# American Institute of Mathematical Sciences

July  2022, 18(4): 2927-2958. doi: 10.3934/jimo.2021097

## Designing an annual leave scheduling policy: Case of a financial center

 Department of Industrial Engineering, Çankaya University, Ankara, 06790, Turkey

* Corresponding author: Gonca Yıldırım

Received  November 2020 Revised  March 2021 Published  July 2022 Early access  May 2021

Providing annual leave entitlements for employees can help alleviate burnout since paid-time off work directly affects the health and productivity of workers as well as the quality of the service provided. In this paper, we develop realistic vacation scheduling policies and investigate how they compare from both the employer and the employees' perspectives. Among those policies, we consider one that is used in practice, another that we propose as a compromise which performs very well in most cases, and one that is similar to machine scheduling for benchmarking. Integer programming models are formulated and solved under various settings for workload distribution over time, substitution and unit of time for vacations. We use three performance measures for comparisons: penalty cost of unused vacation days, percent vacation granted and level of employee satisfaction. We provide a real-life case study at a bank's financial center. Numerical results suggest that an all-or-nothing type of vacation policy performs economically worse than the others. Attractive annual leave scheduling policies can be designed by administering vacation schedules daily rather than weekly, ensuring full cover for off-duty employees, and offering employees some degree of choice over vacation schedules.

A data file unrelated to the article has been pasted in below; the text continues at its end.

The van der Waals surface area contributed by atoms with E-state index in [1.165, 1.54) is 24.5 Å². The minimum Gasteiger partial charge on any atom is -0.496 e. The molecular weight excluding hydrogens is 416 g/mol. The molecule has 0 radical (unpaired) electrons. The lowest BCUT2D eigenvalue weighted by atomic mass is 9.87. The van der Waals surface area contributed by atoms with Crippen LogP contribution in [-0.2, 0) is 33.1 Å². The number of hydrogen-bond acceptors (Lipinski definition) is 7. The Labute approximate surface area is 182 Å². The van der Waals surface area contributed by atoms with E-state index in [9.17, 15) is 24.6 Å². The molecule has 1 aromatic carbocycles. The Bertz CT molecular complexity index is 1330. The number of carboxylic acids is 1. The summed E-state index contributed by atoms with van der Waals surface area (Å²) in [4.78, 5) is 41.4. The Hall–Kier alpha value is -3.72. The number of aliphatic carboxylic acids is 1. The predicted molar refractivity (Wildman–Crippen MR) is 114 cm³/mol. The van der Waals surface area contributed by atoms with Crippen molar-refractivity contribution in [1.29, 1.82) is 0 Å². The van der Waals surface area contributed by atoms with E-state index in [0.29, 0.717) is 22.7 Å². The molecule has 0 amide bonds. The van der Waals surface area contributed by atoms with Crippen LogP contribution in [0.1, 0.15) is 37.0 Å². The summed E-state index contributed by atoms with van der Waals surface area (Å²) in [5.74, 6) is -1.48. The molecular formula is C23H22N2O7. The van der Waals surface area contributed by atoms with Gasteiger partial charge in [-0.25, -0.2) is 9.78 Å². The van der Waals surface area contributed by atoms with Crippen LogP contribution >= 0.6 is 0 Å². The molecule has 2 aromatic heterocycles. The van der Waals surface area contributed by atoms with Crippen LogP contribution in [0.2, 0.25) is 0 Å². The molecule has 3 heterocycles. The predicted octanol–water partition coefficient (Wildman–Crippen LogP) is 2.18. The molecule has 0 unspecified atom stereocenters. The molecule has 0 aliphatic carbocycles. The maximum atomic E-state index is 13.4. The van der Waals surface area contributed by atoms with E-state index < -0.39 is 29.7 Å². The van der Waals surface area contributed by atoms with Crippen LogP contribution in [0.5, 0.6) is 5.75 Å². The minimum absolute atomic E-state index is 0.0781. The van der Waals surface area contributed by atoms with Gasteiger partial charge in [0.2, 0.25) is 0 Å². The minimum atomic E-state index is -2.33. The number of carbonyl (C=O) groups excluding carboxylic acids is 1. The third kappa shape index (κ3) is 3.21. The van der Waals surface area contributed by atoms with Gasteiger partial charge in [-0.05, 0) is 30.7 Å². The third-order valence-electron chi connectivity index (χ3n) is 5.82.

Citation: Gonca Yıldırım, Ayyuce Aydemir-Karadag. Designing an annual leave scheduling policy: Case of a financial center. Journal of Industrial and Management Optimization, 2022, 18 (4) : 2927-2958. doi: 10.3934/jimo.2021097
##### References: